J Korean Surg Soc.  2004 Apr;66(4):271-280.

The Transfection of Cytosine Deaminase Gene and the Cell Killing Effects of Administration of 5-Fluorocytosine in Colon Cancer Cell Lines

  • 1Department of Surgery, College of Medicine, The Catholic University of Korea, Seoul, Korea. skchang@cmc.cuk.ac.kr


Among cancer gene therapies, the aims to eliminate malignant cells using genes as drugs as substitutes for conventional therapy, the use of bacterial cytosine deaminase (CD) which can convert the nontoxic 5-fluorocytosine (5-FC) to toxic 5-fluorouracil (5-FU), has been reported to provide a useful system for the selective killing of gene- modified mammalian tumor cells. Recently the transfection and expression of the CD gene, and the toxicity of 5-FC in eukaryotic cells, have been reported in colon, prostate and breast cancers, as well as in glioblastomas. To evaluate the growth inhibition effects in WiDr and LoVo colorectal cancer cells, after CD gene transfection and 5-FC administration, for the selective killing of cancer cells. METHODS: WiDr and LoVo colon cancer cell lines were cultured and the absorbencies for the percentage survival, on days 2, 4, 6, 8, and 10 of the culture, estimated by the 3-(4, 5-dimethylthiazol-2-yl)-2, 5-diphenyltetra-zolium bromide (MTT) test. The experimental subjects were divided as follows; Group 1: administration of 5-FC only, Group 2: administration of 5-FU only, Group 3: administration of 5-FC after CD gene transfection using pCMV/CD-1 plasmid vector. Each experiment, on days 2, 4, 6, 8 and 10 of the culture after the administration of 5-FC or 5-FU concentration of 10, 100 and 1000 uM, was triplicated and calculated the mean with standard deviation. The bacterial CD gene was transfected into each cell lines, using the lipofectin method, and the transfection and expression of the CD protein identified with beta-galactosidase immunohistochemical staining and western blotting. The growth inhibition effects in group 3 were compared with those in group 1 and 2, and the bystander effects and cell recoveries, after finishing the 5-FC treatment, evaluated until day 20 of the culture. RESULTS: The calculated survival percentages by from the MTT tests in the WiDr and LoVo cells revealed 110~150% enhancing effects after the administration of 5-FC concentration of 10, 100 and 1000micro M (group 1), and 30~90% after the administration of 5-FU at the same concentrations (group 2), which were shown to be statistically significantly (P<0.001). After transfection of pCMV/CD-1 plasmid vector into the WiDr and LoVo cells using the lipofectin method, the transfection rate of the WiDr and LoVo cells were 4.2 +/- 0.6% and 13.8 +/- 0.8%, respectively. Also the CD protein, with the polyclonal anti-CD antibody, by western blot, revealed weak expression on day 2, followed by strong expression on day 4, which progressively decreased by days 6 and 8 in the WiDr cells. Conversely, the LoVo cells showed weak expression on day 2, which progressively increased by days 4 and 6, was followed by the strongest expression on day 8 in LoVo cells. About 60~85% significant growth inhibition effects (P<0.001) were revealed in group 3, with proportionally different effects, corresponding to the CD gene transfection rate, concentration of 5-FC and duration of the culture. The 60~85% growth inhibition effects were complex of the response to the transfection rate and the bystander effects of CD expressed cells to the CD non-expressed cells. CONCLUSION: From our results, the administration of 5-FC after CD gene transfection revealed statistically significant growth inhibition effects of 60~85%, which were complex of the effects of CD expressed cells and the bystander effects to the CD non-expressed cells, and proportionally corresponding to the transfection rate, the duration of the CD protein expression and the concentration of 5-FC.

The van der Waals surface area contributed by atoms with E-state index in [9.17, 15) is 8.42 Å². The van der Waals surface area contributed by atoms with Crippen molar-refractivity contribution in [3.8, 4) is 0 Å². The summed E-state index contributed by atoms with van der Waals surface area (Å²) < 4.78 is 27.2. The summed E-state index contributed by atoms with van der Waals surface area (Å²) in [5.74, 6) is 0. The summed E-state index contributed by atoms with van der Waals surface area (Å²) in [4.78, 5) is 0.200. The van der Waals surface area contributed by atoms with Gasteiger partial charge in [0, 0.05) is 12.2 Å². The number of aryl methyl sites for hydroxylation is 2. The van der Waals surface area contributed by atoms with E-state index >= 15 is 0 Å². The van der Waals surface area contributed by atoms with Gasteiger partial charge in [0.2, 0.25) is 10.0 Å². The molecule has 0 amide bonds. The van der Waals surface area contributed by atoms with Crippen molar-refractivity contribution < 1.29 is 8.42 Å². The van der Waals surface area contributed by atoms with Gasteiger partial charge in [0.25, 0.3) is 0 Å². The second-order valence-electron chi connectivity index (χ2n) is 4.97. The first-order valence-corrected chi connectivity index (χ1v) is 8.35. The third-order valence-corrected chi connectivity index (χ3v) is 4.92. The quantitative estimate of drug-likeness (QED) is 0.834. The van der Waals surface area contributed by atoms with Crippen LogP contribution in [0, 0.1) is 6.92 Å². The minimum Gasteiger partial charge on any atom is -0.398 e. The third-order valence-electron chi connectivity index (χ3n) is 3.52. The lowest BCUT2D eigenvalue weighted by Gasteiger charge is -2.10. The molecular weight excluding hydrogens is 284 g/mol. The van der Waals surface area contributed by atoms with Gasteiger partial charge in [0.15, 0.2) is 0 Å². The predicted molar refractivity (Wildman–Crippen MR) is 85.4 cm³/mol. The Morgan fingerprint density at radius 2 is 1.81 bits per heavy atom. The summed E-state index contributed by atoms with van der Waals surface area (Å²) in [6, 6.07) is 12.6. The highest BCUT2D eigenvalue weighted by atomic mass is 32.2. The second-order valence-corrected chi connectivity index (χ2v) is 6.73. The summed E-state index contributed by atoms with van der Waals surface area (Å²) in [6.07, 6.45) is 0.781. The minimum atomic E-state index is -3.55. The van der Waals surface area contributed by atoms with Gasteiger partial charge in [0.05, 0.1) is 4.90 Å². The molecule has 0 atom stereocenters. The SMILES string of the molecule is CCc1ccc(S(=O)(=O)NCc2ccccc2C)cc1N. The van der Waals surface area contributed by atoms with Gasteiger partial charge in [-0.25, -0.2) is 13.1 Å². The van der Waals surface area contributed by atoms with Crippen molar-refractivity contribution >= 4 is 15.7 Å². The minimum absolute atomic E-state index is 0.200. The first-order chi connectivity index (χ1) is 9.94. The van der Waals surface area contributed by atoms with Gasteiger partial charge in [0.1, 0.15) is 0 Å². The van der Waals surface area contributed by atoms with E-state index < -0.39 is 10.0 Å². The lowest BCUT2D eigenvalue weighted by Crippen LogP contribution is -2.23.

Cytosine deaminase; Plasmid vector; 5-FC; 5-FU; MTT; Bystander effect

MeSH Terms

Blotting, Western
Bystander Effect
Cell Line*
Colonic Neoplasms*
Colorectal Neoplasms
Cytosine Deaminase*
Eukaryotic Cells
Genes, Neoplasm
Cytosine Deaminase
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